As a Brit who has travelled regularly to the US over the past 25 years I can only concur with the comments above, going through US immigration is a thoroughly unpleasant experience and seems to get worse year by year. I simply don’t understand how communicating anything better would improve that experience.

AStabAtEmpathy
Guest
It’s a tax, simple as that. Left unchecked, government will continue to grow and create new revenues for itself to feed more bureaucracy (boards, things for it to do (“promote travel”)). Domestically, that tendency is held in check by citizens pushing back against higher taxes (I’m not against taxes, mind you, no card carrying member of the tea party, but just mean to note that an equilibrium resulting from the push/shove between government and its citizens is a good thing). Foreigners have no lobby, so taxing them is easy – they can’t push back. All they can do is stay… Read more »
newkidtown
Member

It’s idiotic. I already wrote to my senators.

David SF eastbay
Member

The Traveling Optimist wrote:

Best experience I ever had crossing a border was Switzerland. The officer looked at my passport, shrugged and waved me through. I had to ask for the stamp (a collector).

How funny, many years ago I entered flew into Geneva and the man open my passport but I’m not sure if he even looked at it. The whole time he was up in his booth looking over my head scanning the crowd of people.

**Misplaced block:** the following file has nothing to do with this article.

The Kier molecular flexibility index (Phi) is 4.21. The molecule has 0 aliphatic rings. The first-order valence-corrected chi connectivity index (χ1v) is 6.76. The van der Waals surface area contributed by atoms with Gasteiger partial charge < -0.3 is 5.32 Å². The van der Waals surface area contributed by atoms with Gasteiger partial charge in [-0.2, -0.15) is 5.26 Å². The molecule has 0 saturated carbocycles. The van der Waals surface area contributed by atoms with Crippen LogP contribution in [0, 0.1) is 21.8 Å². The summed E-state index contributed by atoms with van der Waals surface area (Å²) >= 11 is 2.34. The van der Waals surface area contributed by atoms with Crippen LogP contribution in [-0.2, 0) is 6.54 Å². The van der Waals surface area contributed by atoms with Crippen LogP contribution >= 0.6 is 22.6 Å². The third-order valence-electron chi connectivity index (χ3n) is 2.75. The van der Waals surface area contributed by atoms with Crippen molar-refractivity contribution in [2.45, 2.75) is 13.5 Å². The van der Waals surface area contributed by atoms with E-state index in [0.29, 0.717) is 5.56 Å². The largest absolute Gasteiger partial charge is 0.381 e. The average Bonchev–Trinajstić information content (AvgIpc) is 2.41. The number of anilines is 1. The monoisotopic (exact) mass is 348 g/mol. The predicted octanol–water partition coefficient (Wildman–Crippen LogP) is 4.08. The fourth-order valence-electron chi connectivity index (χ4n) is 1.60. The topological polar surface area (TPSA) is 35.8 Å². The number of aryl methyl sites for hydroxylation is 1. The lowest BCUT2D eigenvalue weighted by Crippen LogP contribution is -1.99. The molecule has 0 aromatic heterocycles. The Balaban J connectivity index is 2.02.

Nick Barnard
Member
James Van Dellen wrote: I flew into IAD this past Saturday morning from South America. 6:30am, and immigration officials were literally yelling at the passengers to prep their paperwork, where to go, and what generalities that most travelers already know. Not directing, but yelling. Hmm, I wonder if instead of this it would be worth it to actually invest in some prepared videos that politely explain how to do this. I’ve seen these in Vegas for the TSA gates and they’re slightly boring, but save the gov’t folks from having to say it over and over and over and over… Read more »
Alex
Guest
Worth noting that the ESTA authorisation last for a couple of years. Therefore, if thats when they plan on robbing you of $10, you should be able to complete ESTA before the charge comes into effect and not have to pay for a couple of years. Still pretty disgraceful, if i’m coming to the US to do business with one of your companies or to spend a couple of grand on vacation I don’t expect to be relieved of another $10 for the privilege. I know the EU has a penchant for petty revenge, how about a €10 douchebag tax… Read more »
Marty Near DFW
Guest

Unfortunately, this probably means that other governments will reciprocate, adding a level of difficulty for US Citizens to travel abroad. For an amusing read, find a Brazilian US Consulate website’s visa requirements. There’s a lot of ‘for everyone except US Citizens as that is what they require from Brasilian citizens.’

=M=

The Traveling Optimist
Guest